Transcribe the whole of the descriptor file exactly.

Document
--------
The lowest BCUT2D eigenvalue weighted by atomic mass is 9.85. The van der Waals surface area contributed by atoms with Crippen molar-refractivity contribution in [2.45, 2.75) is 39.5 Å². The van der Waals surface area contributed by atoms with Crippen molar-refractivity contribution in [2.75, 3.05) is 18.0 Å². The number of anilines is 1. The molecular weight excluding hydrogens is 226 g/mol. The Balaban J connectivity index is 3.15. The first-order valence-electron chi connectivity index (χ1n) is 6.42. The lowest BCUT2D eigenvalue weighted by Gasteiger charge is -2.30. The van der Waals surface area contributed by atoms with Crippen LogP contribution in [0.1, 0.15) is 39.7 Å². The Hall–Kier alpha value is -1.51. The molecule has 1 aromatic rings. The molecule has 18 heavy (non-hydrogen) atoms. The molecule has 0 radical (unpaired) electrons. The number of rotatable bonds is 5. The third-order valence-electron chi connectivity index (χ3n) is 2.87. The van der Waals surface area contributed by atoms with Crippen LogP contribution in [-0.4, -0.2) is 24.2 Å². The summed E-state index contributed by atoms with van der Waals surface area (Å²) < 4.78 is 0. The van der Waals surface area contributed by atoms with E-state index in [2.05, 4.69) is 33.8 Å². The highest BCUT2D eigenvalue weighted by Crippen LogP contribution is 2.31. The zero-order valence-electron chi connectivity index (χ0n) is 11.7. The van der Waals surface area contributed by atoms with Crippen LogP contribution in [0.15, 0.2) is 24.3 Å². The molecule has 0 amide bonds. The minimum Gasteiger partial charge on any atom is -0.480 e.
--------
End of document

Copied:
The lowest BCUT2D eigenvalue weighted by atomic mass is 9.85. The van der Waals surface area contributed by atoms with Crippen molar-refractivity contribution in [2.45, 2.75) is 39.5 Å². The van der Waals surface area contributed by atoms with Crippen molar-refractivity contribution in [2.75, 3.05) is 18.0 Å². The number of anilines is 1. The molecular weight excluding hydrogens is 226 g/mol. The Balaban J connectivity index is 3.15. The first-order valence-electron chi connectivity index (χ1n) is 6.42. The lowest BCUT2D eigenvalue weighted by Gasteiger charge is -2.30. The van der Waals surface area contributed by atoms with Crippen LogP contribution in [0.1, 0.15) is 39.7 Å². The Hall–Kier alpha value is -1.51. The molecule has 1 aromatic rings. The molecule has 18 heavy (non-hydrogen) atoms. The molecule has 0 radical (unpaired) electrons. The number of rotatable bonds is 5. The third-order valence-electron chi connectivity index (χ3n) is 2.87. The van der Waals surface area contributed by atoms with Crippen LogP contribution in [-0.4, -0.2) is 24.2 Å². The summed E-state index contributed by atoms with van der Waals surface area (Å²) < 4.78 is 0. The van der Waals surface area contributed by atoms with E-state index in [2.05, 4.69) is 33.8 Å². The highest BCUT2D eigenvalue weighted by Crippen LogP contribution is 2.31. The zero-order valence-electron chi connectivity index (χ0n) is 11.7. The van der Waals surface area contributed by atoms with Crippen LogP contribution in [0.15, 0.2) is 24.3 Å². The molecule has 0 amide bonds. The minimum Gasteiger partial charge on any atom is -0.480 e.